Back pain

Most people have back pain at some time. Find out how you can avoid getting back pain, what to do if you develop backache and where to get help for chronic back pain.

Causes of back pain

Backache may be triggered by overuse, injury, lifting a heavy object, gardening or moving a bulky piece of furniture.

Long hours sitting at a desk, poor posture, heavy housework, pregnancy or anything that puts a strain on the muscles that support your spine can lead to problems.

It is often the result of an inactive lifestyle, so taking exercise and eating healthily will help prevent back pain.

Back pain can also be due to the medical conditions osteoporosis and osteoarthritis.

Avoiding back pain

To help you avoid backache:

  • watch your posture, particularly if you sit down a lot - take regular breaks to walk around and stretch out
  • when lifting anything, bend your knees, keep your stomach pulled in and hold the item close to you
  • stay within the normal weight range for your height - excess weight puts pressure on your spine
  • stay active - walking and swimming are great for keeping your back in shape
  • if you work at a desk, your feet should be flat on the floor or suitably supported
  • on long car journeys, put a cushion behind your back and take breaks to stretch your legs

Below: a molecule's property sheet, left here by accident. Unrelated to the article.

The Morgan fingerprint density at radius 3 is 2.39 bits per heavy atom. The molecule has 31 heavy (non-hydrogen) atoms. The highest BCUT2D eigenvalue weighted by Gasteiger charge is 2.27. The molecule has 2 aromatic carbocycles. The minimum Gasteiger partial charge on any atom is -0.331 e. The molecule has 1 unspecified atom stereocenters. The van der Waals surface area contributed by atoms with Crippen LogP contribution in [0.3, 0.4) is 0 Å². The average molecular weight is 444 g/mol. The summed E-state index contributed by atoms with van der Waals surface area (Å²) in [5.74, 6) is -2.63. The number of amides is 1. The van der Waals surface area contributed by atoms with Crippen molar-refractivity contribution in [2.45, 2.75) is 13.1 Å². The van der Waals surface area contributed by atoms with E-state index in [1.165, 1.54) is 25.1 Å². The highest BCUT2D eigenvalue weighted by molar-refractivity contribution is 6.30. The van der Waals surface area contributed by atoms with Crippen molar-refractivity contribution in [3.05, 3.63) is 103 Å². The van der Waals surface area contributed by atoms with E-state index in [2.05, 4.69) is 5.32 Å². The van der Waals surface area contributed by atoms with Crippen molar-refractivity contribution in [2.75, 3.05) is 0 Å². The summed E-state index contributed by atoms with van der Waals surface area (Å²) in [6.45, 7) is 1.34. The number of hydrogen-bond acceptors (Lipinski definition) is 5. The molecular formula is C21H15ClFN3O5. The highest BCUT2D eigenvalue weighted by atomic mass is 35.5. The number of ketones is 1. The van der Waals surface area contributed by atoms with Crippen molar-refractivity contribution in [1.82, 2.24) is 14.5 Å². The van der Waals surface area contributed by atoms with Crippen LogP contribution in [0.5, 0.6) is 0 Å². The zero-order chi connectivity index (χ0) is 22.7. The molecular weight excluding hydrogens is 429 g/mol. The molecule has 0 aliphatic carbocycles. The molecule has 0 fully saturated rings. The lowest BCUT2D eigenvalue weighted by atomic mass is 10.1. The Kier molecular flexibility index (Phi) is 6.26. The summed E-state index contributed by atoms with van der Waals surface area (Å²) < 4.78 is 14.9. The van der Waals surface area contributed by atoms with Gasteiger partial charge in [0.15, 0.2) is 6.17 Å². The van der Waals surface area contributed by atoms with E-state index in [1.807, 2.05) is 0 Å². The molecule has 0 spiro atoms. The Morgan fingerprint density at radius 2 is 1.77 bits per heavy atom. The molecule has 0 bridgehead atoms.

• save high heels for special occasions as they put a strain on your spine
  • strengthen your core muscles by being active and exercising

If you have backache

Most back pain gets better on its own.

The worst thing you can do is stay in bed as this weakens the muscles that support the spine.

Instead, try to keep moving and take painkillers such as paracetamol or ibuprofen.

A hot-water bottle may help to relax muscles.

If you are forced to stay in bed, stay there for as short a time as possible (no more than three days) and get up and move around now and again.

As soon as you can, do some light activity such as walking, cycling or swimming.

Types of back problems

Your back pain may only be temporary and last just a few days, or it may be a sign of something more serious like a slipped disc or sciatica.

A slipped disc

The spine's vertebrae are separated by discs of cartilage (made up of a tough outer ring with a soft jelly-like substance inside). The soft part escapes between the vertebrae and can press on a nerve.


The pressure of a slipped disc on the root of the sciatic nerve can result in pain down a leg, in the buttock or thigh.

For a slipped disc or sciatica, treatment should almost always be conservative to begin with.

Attempts should be made to reduce the symptoms by manual therapy advice and exercise.


There are two main treatments that are commonly used for serious back pain problems - a discectomy and spinal fusion. Both are normally used as a last resort.

A discectomy

Areas of the disc and surrounding bone are removed to reduce pressure on the nerve root. If possible, a section, rather than the whole disc, is cut away.

Spinal fusion

An operation in which several vertebrae are fused together to stop them from moving.


The information on this page was provided by the Department of Health.

For further information see terms and conditions.

This page was reviewed April 2018

This page is due for review May 2020

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